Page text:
I have subscribed to Value Research Stock Advisor and mostly, follow the All-Weather and Best Buy Now stock lists. How should I allocate between these two types of stocks? Should it be equal-weighted or should I follow some allocation principle to spread my investments among large-, mid- and small-cap stocks?
- Abhik Basu
All-Weather stocks are the ones that you can buy anytime if you wish to keep them for a long period of time, such as 5-10 years. The reason why these stocks are called all-weather is that these companies are run by sound management and non-cyclical in nature. These stocks can prove to be a good buy if kept for a long period of time, irrespective of the price they were bought at. These stocks are able to withstand the cyclicality of the economy.
The Best Buy Now list has about 15 stocks, which also include all-weather stocks. If you have subscribed to Value Research Stock Advisor services and are in a dilemma over which stock to buy, I think you should go with the Best Buy Now list. The list is meant for both seasoned investors as well as new investors. This list features the stocks that you should buy right now. However, while talking about buying stocks right now, it doesn't mean that you buy stocks at one go. Like we advise investors to invest in equity funds through an SIP, investors should build positions in stocks in a similar manner.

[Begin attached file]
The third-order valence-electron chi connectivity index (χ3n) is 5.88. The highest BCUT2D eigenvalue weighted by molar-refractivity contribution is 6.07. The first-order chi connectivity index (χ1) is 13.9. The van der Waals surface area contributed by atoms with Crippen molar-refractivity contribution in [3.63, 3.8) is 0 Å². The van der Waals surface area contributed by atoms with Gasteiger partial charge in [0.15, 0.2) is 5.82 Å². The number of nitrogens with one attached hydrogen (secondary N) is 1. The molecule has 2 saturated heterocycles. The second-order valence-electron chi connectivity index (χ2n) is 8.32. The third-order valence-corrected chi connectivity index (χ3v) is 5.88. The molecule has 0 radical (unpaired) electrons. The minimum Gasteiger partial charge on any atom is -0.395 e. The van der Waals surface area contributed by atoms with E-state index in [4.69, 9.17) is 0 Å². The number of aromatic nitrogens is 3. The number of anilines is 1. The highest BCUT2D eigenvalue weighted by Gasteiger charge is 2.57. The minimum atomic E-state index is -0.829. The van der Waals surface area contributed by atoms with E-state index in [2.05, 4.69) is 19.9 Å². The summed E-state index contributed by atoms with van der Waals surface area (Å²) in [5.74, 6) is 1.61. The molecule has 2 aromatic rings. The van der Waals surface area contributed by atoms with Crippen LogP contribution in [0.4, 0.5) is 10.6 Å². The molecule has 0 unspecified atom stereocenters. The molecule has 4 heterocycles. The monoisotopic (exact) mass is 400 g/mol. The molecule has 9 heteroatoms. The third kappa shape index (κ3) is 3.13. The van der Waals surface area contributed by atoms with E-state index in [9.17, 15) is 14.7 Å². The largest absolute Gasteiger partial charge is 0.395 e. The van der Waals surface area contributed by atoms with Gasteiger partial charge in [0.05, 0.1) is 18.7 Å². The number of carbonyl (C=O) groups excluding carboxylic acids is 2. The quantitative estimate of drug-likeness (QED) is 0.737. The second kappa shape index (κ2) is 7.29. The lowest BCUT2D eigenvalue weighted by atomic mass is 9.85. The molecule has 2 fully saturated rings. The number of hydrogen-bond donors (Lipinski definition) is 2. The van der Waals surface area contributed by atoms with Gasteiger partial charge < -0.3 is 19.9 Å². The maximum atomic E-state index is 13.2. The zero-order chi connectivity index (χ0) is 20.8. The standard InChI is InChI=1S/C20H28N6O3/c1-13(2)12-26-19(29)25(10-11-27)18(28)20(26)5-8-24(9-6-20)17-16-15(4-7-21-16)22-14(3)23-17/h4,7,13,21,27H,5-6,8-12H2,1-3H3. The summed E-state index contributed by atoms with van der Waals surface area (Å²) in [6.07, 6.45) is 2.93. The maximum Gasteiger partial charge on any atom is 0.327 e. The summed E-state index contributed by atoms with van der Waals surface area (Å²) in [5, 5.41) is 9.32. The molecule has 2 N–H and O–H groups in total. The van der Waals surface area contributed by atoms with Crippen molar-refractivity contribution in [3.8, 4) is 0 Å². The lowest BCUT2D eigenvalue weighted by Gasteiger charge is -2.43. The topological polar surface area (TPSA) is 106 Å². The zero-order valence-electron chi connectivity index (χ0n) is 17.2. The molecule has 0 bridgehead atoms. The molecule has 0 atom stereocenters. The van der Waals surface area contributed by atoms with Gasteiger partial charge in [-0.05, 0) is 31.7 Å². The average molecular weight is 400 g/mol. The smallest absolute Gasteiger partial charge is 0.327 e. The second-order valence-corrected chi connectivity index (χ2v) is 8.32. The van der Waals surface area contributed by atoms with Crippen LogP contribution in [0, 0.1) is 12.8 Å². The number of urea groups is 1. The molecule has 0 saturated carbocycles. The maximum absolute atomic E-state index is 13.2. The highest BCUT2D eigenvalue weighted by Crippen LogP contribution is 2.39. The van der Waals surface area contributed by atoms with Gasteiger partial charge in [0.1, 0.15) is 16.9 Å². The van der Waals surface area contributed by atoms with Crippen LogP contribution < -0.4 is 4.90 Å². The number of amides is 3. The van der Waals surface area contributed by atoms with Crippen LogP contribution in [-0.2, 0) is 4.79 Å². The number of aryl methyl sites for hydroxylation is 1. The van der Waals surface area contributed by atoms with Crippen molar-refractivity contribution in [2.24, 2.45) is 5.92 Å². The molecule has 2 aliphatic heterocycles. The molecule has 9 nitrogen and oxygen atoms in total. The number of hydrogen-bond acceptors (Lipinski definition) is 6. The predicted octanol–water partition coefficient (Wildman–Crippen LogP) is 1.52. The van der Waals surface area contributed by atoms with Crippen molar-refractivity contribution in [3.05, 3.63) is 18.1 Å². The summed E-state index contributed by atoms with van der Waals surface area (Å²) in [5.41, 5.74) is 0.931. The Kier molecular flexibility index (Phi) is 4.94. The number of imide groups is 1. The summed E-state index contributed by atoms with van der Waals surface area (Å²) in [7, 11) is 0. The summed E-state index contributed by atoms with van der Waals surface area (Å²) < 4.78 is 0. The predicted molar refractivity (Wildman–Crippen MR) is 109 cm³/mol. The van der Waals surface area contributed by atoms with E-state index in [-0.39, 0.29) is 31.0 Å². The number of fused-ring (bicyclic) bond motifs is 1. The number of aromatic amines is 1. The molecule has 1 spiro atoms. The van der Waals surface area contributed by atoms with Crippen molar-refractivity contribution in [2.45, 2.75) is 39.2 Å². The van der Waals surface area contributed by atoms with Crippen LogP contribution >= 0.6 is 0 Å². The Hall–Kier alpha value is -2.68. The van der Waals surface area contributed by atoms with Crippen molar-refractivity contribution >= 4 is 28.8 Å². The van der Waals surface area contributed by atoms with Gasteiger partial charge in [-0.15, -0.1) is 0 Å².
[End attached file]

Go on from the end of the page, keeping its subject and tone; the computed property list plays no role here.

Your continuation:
Coming to the question as to whether you should follow some allocation principle while allocating corpus to buy large-, mid- and small-cap stocks. I think you don't need to do this. You should focus on investing in good companies irrespective of their market capitalisation. Also, the Best Buy Now list has recommendations from across the market capitalisations. So, don't burden yourself with too many rules. Just invest in a combination of All-Weather and Best Buy Now stocks. Also, keep an eye on the companies that you invest in. You can also take help of the periodic updates that we provide on companies to form your belief in companies. It would also help you know when to exit a stock. For instance, if a stock price rises by 15 per cent, it does not necessarily mean that you should sell that stock. There may be a possibility that this stock still have a long innings left. Similarly, if a stock falls by 15-20 per cent, it may be due to something that has affected the company's business in a permanent way or it may be due to some short-term noise which is affecting the market.
Build in a portfolio of 15-20 stocks with considerable positions in the same and stay put. Also, be on top of the companies that you invest in.